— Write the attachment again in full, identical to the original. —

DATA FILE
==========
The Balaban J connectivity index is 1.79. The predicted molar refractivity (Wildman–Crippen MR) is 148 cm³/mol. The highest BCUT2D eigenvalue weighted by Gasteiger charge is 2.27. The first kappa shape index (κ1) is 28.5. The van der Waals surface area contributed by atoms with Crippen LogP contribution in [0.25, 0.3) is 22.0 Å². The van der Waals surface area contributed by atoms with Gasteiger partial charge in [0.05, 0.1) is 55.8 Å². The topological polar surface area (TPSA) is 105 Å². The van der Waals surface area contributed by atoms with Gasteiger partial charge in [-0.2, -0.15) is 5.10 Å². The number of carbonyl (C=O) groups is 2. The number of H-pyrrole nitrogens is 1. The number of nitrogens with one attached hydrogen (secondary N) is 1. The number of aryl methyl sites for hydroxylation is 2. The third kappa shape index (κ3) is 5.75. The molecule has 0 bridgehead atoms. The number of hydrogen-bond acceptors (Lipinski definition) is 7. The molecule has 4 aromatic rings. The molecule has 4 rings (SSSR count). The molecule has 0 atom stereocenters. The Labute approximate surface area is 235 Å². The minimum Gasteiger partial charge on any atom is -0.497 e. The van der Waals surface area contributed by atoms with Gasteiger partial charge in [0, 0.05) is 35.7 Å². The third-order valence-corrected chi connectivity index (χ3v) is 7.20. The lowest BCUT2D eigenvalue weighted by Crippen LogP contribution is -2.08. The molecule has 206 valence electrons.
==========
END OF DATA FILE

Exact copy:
The Balaban J connectivity index is 1.79. The predicted molar refractivity (Wildman–Crippen MR) is 148 cm³/mol. The highest BCUT2D eigenvalue weighted by Gasteiger charge is 2.27. The first kappa shape index (κ1) is 28.5. The van der Waals surface area contributed by atoms with Crippen LogP contribution in [0.25, 0.3) is 22.0 Å². The van der Waals surface area contributed by atoms with Gasteiger partial charge in [0.05, 0.1) is 55.8 Å². The topological polar surface area (TPSA) is 105 Å². The van der Waals surface area contributed by atoms with Gasteiger partial charge in [-0.2, -0.15) is 5.10 Å². The number of carbonyl (C=O) groups is 2. The number of H-pyrrole nitrogens is 1. The number of nitrogens with one attached hydrogen (secondary N) is 1. The number of aryl methyl sites for hydroxylation is 2. The third kappa shape index (κ3) is 5.75. The molecule has 0 bridgehead atoms. The number of hydrogen-bond acceptors (Lipinski definition) is 7. The molecule has 4 aromatic rings. The molecule has 4 rings (SSSR count). The molecule has 0 atom stereocenters. The Labute approximate surface area is 235 Å². The minimum Gasteiger partial charge on any atom is -0.497 e. The van der Waals surface area contributed by atoms with Gasteiger partial charge in [0, 0.05) is 35.7 Å². The third-order valence-corrected chi connectivity index (χ3v) is 7.20. The lowest BCUT2D eigenvalue weighted by Crippen LogP contribution is -2.08. The molecule has 206 valence electrons.